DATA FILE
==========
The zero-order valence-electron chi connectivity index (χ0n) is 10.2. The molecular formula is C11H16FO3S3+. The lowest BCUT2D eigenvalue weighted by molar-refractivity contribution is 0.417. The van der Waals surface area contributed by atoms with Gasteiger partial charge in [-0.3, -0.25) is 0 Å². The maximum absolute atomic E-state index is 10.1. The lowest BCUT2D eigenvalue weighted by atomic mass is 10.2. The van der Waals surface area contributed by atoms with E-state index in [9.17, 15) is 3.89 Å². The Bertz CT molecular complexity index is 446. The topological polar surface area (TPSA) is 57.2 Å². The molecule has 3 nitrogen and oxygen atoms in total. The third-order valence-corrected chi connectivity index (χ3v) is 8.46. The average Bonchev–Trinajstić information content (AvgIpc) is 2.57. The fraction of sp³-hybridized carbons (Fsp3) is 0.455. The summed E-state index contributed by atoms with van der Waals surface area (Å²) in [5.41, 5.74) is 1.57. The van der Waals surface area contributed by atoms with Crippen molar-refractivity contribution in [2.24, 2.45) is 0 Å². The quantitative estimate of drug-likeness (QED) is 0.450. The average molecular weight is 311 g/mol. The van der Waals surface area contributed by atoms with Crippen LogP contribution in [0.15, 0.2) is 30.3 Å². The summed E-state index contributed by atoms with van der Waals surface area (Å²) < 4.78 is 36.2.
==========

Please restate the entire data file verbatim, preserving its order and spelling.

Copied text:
The zero-order valence-electron chi connectivity index (χ0n) is 10.2. The molecular formula is C11H16FO3S3+. The lowest BCUT2D eigenvalue weighted by molar-refractivity contribution is 0.417. The van der Waals surface area contributed by atoms with Gasteiger partial charge in [-0.3, -0.25) is 0 Å². The maximum absolute atomic E-state index is 10.1. The lowest BCUT2D eigenvalue weighted by atomic mass is 10.2. The van der Waals surface area contributed by atoms with E-state index in [9.17, 15) is 3.89 Å². The Bertz CT molecular complexity index is 446. The topological polar surface area (TPSA) is 57.2 Å². The molecule has 3 nitrogen and oxygen atoms in total. The third-order valence-corrected chi connectivity index (χ3v) is 8.46. The average Bonchev–Trinajstić information content (AvgIpc) is 2.57. The fraction of sp³-hybridized carbons (Fsp3) is 0.455. The summed E-state index contributed by atoms with van der Waals surface area (Å²) in [5.41, 5.74) is 1.57. The van der Waals surface area contributed by atoms with Crippen molar-refractivity contribution in [2.24, 2.45) is 0 Å². The quantitative estimate of drug-likeness (QED) is 0.450. The average molecular weight is 311 g/mol. The van der Waals surface area contributed by atoms with Crippen LogP contribution in [0.15, 0.2) is 30.3 Å². The summed E-state index contributed by atoms with van der Waals surface area (Å²) < 4.78 is 36.2.